The Working Group (WG) bashing aside, it should be acknowledged that the WG probably never had a chance. It didn’t make sense twenty years ago and it doesn’t make sense now that the Institutes represented in the group would pony up serious funds for a disease they’re not responsible for.  It tells you something that the Working Group – the group responsible for moving ME/CFS forward at the NIH – allowed the 2015 Program Announcement to lapse (PA’s are no longer being done now), didn’t appear to participate in the Fatigue Initiative Whittemore/Koroshetz worked on, and isn’t participating in a panel tasked with providing a way to move this field forward.

A Stuck NIH

The NIH has been treating this disease as an afterthought for over 30 years, is still not serious about it, and could easily continue this way for another twenty or thirty or years.

My guess is that won’t happen: I believe that one or more of our superb researchers is going to come up with a breakthrough that finally captures the NIH’s interest.  I think the Nath Intramural study will open doors. Plus, medical technology, thankfully, is moving on at a blistering pace. Even if our current crop of researchers doesn’t have more money than those in the past, they have far more powerful tools to play with. We’re more likely to have a fundamental discovery now than at any time in the past.

Still, the environment of disinterest and neglect that continues to pervade the NIH means that any discovery will take exponentially more time to make a difference.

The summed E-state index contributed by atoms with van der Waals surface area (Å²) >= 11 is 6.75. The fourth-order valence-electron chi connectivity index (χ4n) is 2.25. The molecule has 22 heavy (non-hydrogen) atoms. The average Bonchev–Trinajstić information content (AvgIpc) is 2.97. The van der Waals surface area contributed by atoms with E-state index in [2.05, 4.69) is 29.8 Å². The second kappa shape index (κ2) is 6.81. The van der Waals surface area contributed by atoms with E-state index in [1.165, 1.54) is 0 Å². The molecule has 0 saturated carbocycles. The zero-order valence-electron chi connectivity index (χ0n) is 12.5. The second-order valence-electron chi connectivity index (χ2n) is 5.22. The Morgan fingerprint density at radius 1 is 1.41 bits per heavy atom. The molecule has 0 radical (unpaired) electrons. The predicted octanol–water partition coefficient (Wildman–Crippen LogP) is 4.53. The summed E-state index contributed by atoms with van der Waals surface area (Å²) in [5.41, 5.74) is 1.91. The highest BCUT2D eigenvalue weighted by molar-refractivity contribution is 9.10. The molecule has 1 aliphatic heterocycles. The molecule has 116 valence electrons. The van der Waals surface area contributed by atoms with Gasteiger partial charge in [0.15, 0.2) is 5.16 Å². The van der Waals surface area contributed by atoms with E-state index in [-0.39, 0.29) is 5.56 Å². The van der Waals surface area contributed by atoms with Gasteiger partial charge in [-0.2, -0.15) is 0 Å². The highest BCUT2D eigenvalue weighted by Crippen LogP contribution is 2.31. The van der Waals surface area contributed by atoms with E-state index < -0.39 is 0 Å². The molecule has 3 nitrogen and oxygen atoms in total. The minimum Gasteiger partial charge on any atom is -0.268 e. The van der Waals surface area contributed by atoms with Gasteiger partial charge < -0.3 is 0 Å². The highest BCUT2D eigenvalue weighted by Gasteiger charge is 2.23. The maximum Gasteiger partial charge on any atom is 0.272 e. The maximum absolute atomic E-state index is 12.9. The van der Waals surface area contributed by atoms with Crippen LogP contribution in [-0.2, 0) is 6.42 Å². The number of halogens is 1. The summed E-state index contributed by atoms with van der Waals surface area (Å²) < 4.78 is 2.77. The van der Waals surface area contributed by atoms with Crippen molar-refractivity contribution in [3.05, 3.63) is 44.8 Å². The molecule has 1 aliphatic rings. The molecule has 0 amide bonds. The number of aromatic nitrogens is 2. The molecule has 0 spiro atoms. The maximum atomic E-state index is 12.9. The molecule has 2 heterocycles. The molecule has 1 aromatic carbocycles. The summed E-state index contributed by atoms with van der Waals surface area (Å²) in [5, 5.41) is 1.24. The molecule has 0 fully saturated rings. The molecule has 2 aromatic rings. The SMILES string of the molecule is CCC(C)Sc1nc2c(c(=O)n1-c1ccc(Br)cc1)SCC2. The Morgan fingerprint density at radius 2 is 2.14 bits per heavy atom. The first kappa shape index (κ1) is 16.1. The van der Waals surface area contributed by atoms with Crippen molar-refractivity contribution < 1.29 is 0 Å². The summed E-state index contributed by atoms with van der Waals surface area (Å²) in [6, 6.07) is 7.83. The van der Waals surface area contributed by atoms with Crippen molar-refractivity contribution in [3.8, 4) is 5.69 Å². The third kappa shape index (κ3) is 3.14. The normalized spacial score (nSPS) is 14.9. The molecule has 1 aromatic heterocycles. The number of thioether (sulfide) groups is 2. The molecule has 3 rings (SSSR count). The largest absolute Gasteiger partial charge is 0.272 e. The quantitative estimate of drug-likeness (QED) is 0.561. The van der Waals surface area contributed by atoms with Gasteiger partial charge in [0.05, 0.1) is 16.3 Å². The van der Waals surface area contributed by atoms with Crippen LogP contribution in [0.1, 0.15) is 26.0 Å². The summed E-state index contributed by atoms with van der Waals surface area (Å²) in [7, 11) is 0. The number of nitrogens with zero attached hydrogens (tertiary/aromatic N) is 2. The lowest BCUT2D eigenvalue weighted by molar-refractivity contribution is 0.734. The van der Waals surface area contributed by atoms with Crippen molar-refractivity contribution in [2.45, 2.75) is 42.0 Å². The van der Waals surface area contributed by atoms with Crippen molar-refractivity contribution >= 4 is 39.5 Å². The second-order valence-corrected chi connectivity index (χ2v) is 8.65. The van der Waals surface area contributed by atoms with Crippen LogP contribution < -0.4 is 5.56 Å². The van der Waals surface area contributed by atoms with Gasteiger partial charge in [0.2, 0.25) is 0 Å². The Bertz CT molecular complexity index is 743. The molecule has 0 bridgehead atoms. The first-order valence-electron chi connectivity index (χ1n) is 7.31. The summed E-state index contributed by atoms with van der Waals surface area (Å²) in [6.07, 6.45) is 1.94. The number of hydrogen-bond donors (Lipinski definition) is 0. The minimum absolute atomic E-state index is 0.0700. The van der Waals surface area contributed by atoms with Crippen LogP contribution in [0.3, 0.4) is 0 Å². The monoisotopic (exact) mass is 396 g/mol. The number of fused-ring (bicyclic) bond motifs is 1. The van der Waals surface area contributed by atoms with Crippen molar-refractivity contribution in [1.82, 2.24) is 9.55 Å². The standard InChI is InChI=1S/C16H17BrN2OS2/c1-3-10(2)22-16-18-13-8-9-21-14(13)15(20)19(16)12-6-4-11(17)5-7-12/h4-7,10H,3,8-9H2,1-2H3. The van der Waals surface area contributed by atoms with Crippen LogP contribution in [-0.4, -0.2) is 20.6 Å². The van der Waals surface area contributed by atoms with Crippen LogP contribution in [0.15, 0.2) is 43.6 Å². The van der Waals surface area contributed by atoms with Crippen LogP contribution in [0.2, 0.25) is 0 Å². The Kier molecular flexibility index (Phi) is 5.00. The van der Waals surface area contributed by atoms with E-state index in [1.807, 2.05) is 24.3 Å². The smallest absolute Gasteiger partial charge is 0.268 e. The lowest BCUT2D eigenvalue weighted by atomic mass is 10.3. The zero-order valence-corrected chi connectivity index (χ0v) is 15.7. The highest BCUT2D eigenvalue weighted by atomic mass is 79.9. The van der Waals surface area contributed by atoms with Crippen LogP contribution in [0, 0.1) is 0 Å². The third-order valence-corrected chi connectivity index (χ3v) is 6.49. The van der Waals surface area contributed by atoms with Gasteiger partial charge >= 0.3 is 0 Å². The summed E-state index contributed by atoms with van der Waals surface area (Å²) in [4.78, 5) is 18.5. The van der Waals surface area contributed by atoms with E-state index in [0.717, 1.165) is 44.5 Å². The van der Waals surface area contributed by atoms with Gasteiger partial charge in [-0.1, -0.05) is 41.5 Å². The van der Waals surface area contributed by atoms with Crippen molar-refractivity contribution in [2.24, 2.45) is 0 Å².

NIH underfunding

The NIH has consistently underfunded a group of illnesses that affect millions.

It should be noted that we’re not alone. The culture of neglect that plagues ME/CFS is experienced by every disease it is allied with. Diseases like ME/CFS, migraine, fibromyalgia, POTS, and IBS – which affect large numbers of people, cause pain and fatigue, are largely invisible (don’t produce highly visible signs), don’t produce the mortality rates associated with diseases like heart disease and multiple sclerosis, and affect more women than men – are all being vastly underfunded at the NIH.

Giving Up Not an Option

It appears that we have a few individuals (Whittemore, Koroshetz, Collins) pulling for us in an infrastructure that is pulling the other way. Despite the continuing disappointment that the NIH is, taking the easy route out – giving up or retreating into upset and resignation – is not an option if we want to break the back of this disease in a time frame that’s acceptable to any of us.

Plainly put, there’s no substitute for the NIH. The possibilities that it – with its immense funding capabilities – provides are simply too large for us to turn away from it.

Our goal must be to make the tasks of our allies in the NIH easier by giving them the ammunition they need to wrench the NIH out of its rut.  That means getting Congress to push the NIH.  The good news is that we have more effective advocacy than at any time in the past.